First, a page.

Wade Jensen served in the Marine Corps for 21 years until the effects of a gunshot wound sustained in Mosul, Iraq in 2005 forced him to retire.
Before he was discharged in September 2012, Jensen submitted a claim through Benefits Delivery at Discharge (BDD), a program allowing service members to apply for disability compensation 60 to 180 days prior to separation, retirement or release from active duty.
The Department of Veterans Affairs awarded Jensen a decision in June 2012, which partially rated the gunshot wound, but there was nothing included for the serious, disabling residual effects of the injury—the very reason for his retirement. A large portion of his claim had been deferred.
“The VA claims process is not an easy system to navigate,” said National Service Director Jim Marszalek. “That’s why our National Service Officers are highly trained and dedicated to each and every veteran we represent. It is what our service is all about.”
Everything changed when Jensen walked into MacArthur Chapter 2 in Omaha, Neb., and learned about DAV’s free services. He was put in touch with the National Service Office in Lincoln. NSO William “Bill” VanSetten II reviewed Jensen’s case and had several concerns about the BDD claim.
VanSetten explained that the theory behind BDD is to get a jump-start on the claims process so that the benefits begin as soon as a service member separates or retires. “However, due to program backlogs, these cases can take as long as 24 months to complete,” he said.
Like many other veterans who used the BDD process, Jensen was getting shuffled around the system. Within 120 days of Jensen electing DAV as his representative, he had a favorable decision for VA benefits that adequately addressed his level of injuries. Last December, nearly three years after he first submitted a claim, he was finally rated properly for his service.
“It started with the Lincoln National Service Office and their attention to doing an extensive interview with me and collecting as much information as possible, understanding what I was wanting in a claim,” said Jensen. “There was solid and regular communication between DAV and the VA.”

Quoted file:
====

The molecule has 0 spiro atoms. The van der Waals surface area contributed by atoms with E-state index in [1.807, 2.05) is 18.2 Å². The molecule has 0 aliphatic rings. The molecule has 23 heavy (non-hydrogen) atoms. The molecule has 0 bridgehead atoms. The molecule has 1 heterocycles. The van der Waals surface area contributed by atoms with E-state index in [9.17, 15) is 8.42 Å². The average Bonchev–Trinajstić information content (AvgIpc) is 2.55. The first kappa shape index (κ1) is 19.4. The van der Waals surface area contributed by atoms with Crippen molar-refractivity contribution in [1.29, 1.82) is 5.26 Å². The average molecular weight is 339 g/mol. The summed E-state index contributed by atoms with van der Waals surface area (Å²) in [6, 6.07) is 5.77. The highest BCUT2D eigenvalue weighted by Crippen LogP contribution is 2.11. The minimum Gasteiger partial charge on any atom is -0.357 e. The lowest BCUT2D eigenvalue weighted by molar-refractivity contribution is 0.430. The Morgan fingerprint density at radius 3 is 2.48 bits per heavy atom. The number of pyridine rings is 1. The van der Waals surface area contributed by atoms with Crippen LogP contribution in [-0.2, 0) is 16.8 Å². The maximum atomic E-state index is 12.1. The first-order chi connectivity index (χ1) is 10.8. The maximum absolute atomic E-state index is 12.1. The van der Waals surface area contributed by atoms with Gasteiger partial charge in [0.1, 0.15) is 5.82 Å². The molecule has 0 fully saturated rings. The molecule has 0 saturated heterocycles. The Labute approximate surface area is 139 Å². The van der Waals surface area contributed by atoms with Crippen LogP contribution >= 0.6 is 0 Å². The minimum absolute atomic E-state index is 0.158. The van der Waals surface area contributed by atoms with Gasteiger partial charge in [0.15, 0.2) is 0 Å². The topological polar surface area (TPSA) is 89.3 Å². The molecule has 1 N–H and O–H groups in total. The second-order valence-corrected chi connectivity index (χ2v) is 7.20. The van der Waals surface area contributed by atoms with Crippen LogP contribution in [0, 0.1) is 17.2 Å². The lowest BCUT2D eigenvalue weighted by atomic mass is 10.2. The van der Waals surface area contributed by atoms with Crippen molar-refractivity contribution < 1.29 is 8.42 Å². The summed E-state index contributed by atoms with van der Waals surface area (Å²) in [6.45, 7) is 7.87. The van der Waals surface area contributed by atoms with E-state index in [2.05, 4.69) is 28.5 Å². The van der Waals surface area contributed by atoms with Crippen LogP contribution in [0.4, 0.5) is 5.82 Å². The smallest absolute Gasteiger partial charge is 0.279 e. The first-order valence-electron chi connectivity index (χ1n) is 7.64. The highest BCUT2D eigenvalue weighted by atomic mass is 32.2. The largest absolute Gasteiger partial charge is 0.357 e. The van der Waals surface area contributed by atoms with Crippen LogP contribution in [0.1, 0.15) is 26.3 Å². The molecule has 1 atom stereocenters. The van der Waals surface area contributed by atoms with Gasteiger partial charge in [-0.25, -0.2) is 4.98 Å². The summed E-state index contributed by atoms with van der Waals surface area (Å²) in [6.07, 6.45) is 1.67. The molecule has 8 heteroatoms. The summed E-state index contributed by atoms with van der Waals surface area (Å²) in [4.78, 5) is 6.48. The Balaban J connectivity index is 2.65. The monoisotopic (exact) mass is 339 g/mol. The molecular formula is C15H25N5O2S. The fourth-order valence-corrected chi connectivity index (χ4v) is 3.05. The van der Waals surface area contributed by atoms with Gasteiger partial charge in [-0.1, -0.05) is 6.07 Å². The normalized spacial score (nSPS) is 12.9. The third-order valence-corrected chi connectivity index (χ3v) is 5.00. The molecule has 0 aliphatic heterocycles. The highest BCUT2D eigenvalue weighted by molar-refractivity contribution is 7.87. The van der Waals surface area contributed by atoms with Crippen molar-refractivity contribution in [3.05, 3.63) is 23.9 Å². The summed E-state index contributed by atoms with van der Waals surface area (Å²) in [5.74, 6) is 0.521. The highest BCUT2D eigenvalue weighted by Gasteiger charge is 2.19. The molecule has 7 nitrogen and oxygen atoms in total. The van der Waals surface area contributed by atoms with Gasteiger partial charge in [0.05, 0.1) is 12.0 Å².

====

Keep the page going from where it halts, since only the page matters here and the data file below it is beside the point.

Though Jensen had already joined as a life member, he was so thankful for DAV’s service that he became a certified Chapter Service Officer. “I feel like a new person. Now I can help DAV and pay back what they’ve done for me.”
Jensen also volunteers at the Military-Veteran Services Center at Bellevue University, where he is enrolled as a student. The center offers a variety of services, including claims support from a DAV Chapter Service Officer.
After graduation, Jensen plans to continue on the path of service. “My goal is to work assisting veterans.”
Jensen understands firsthand that the transition from service member to civilian can be a difficult one. “I strongly recommend getting involved with a VSO for the camaraderie and giving back,” said Jensen. “DAV is completely in tune with transitioned veterans, as well as those service members who are currently separating. I really believe in their model, which is why I volunteered to receive my Chapter Service Officer training through DAV. They are very professional, and I know that they care.
“I am a member of several VSOs, and they each have their niche and can play a part in helping the veteran understand the benefits system and how the claims process works,” continued Jensen. “But when it comes to the actual preparation of a claim and the pursuit during the claim process and follow-up, it’s been my experience that DAV can’t be beat. They turned an untimely claim into a timely one.”
VanSetten encourages veterans like Jensen who find themselves stuck in the claims process to remain optimistic and come to DAV. “Don’t look at it as ‘Here we go again,’” said VanSetten. “DAV has a different approach—very thorough, highly trained, and the NSOs are all disabled veterans, and we have been on that side of the table and can relate to what the veteran is going through.
“Many veterans I see have situations similar to Wade’s. They come to us after numerous setbacks and finally get the benefits they have earned and are entitled to,” said VanSetten. “Helping out veterans like him is my bonus. Most people think of a financial bonus, but helping fellow veterans is what keeps me going.”
“Wade Jensen’s sacrifice to our nation is clear and evident to us all. Helping him receive the full benefits he’s earned is our job and a pleasure,” said Washington Headquarters Executive Director Garry Augustine. “His case is a testament to the training and dedication of NSO VanSetten and all of our Service Officers nationwide.”